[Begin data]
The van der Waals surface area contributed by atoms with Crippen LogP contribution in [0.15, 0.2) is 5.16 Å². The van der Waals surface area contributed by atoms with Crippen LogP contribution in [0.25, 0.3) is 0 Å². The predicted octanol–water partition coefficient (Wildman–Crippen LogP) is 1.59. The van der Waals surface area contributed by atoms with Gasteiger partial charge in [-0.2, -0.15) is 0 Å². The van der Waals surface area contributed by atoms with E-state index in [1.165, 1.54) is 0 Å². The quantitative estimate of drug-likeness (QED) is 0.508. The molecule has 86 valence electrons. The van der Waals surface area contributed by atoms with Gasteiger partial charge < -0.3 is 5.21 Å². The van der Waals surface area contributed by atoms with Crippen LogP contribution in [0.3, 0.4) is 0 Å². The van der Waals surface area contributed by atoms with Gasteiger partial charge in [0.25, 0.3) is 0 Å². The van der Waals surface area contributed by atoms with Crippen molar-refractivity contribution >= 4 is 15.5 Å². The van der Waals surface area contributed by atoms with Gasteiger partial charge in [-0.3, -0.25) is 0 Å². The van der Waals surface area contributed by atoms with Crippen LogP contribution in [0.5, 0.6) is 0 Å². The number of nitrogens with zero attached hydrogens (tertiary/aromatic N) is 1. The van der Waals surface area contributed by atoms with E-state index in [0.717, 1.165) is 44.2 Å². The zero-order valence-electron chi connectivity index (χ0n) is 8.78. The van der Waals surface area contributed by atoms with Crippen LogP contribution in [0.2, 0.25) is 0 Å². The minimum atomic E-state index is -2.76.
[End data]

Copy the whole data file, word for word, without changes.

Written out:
The van der Waals surface area contributed by atoms with Crippen LogP contribution in [0.15, 0.2) is 5.16 Å². The van der Waals surface area contributed by atoms with Crippen LogP contribution in [0.25, 0.3) is 0 Å². The predicted octanol–water partition coefficient (Wildman–Crippen LogP) is 1.59. The van der Waals surface area contributed by atoms with Gasteiger partial charge in [-0.2, -0.15) is 0 Å². The van der Waals surface area contributed by atoms with E-state index in [1.165, 1.54) is 0 Å². The quantitative estimate of drug-likeness (QED) is 0.508. The molecule has 86 valence electrons. The van der Waals surface area contributed by atoms with Gasteiger partial charge < -0.3 is 5.21 Å². The van der Waals surface area contributed by atoms with Crippen LogP contribution in [0.3, 0.4) is 0 Å². The van der Waals surface area contributed by atoms with Gasteiger partial charge in [0.25, 0.3) is 0 Å². The van der Waals surface area contributed by atoms with Crippen molar-refractivity contribution >= 4 is 15.5 Å². The van der Waals surface area contributed by atoms with Gasteiger partial charge in [-0.3, -0.25) is 0 Å². The van der Waals surface area contributed by atoms with Crippen LogP contribution in [0.5, 0.6) is 0 Å². The number of nitrogens with zero attached hydrogens (tertiary/aromatic N) is 1. The van der Waals surface area contributed by atoms with E-state index in [0.717, 1.165) is 44.2 Å². The zero-order valence-electron chi connectivity index (χ0n) is 8.78. The van der Waals surface area contributed by atoms with Crippen LogP contribution in [0.2, 0.25) is 0 Å². The minimum atomic E-state index is -2.76.